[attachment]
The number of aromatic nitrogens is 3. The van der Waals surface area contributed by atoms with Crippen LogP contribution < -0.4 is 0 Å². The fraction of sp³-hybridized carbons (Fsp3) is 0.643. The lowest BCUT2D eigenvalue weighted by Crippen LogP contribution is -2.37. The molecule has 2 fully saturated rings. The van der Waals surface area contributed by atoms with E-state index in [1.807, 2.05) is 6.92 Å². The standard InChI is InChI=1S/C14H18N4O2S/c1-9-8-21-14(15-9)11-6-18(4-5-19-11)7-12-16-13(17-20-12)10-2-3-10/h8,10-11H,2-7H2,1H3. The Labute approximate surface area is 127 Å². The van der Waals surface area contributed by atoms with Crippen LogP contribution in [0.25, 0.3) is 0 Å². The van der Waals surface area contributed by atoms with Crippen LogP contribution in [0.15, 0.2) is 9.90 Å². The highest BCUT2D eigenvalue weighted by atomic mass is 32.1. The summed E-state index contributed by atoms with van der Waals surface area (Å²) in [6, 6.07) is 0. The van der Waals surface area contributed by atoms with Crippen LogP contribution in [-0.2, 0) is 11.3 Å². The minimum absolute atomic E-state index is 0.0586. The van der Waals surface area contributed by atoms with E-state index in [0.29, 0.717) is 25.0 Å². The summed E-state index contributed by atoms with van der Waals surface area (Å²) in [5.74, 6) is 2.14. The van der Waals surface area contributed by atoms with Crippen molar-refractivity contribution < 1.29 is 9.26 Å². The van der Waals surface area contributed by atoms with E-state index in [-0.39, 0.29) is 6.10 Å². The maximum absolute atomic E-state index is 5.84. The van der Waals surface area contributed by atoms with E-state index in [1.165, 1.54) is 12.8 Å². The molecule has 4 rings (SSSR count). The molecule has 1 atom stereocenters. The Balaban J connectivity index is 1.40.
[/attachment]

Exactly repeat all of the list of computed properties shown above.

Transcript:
The number of aromatic nitrogens is 3. The van der Waals surface area contributed by atoms with Crippen LogP contribution < -0.4 is 0 Å². The fraction of sp³-hybridized carbons (Fsp3) is 0.643. The lowest BCUT2D eigenvalue weighted by Crippen LogP contribution is -2.37. The molecule has 2 fully saturated rings. The van der Waals surface area contributed by atoms with E-state index in [1.807, 2.05) is 6.92 Å². The standard InChI is InChI=1S/C14H18N4O2S/c1-9-8-21-14(15-9)11-6-18(4-5-19-11)7-12-16-13(17-20-12)10-2-3-10/h8,10-11H,2-7H2,1H3. The Labute approximate surface area is 127 Å². The van der Waals surface area contributed by atoms with Crippen LogP contribution in [0.25, 0.3) is 0 Å². The van der Waals surface area contributed by atoms with Crippen LogP contribution in [0.15, 0.2) is 9.90 Å². The highest BCUT2D eigenvalue weighted by atomic mass is 32.1. The summed E-state index contributed by atoms with van der Waals surface area (Å²) in [6, 6.07) is 0. The van der Waals surface area contributed by atoms with Crippen LogP contribution in [-0.2, 0) is 11.3 Å². The minimum absolute atomic E-state index is 0.0586. The van der Waals surface area contributed by atoms with E-state index in [0.29, 0.717) is 25.0 Å². The summed E-state index contributed by atoms with van der Waals surface area (Å²) in [5.74, 6) is 2.14. The van der Waals surface area contributed by atoms with Crippen molar-refractivity contribution < 1.29 is 9.26 Å². The van der Waals surface area contributed by atoms with E-state index in [-0.39, 0.29) is 6.10 Å². The maximum absolute atomic E-state index is 5.84. The van der Waals surface area contributed by atoms with E-state index in [1.165, 1.54) is 12.8 Å². The molecule has 4 rings (SSSR count). The molecule has 1 atom stereocenters. The Balaban J connectivity index is 1.40.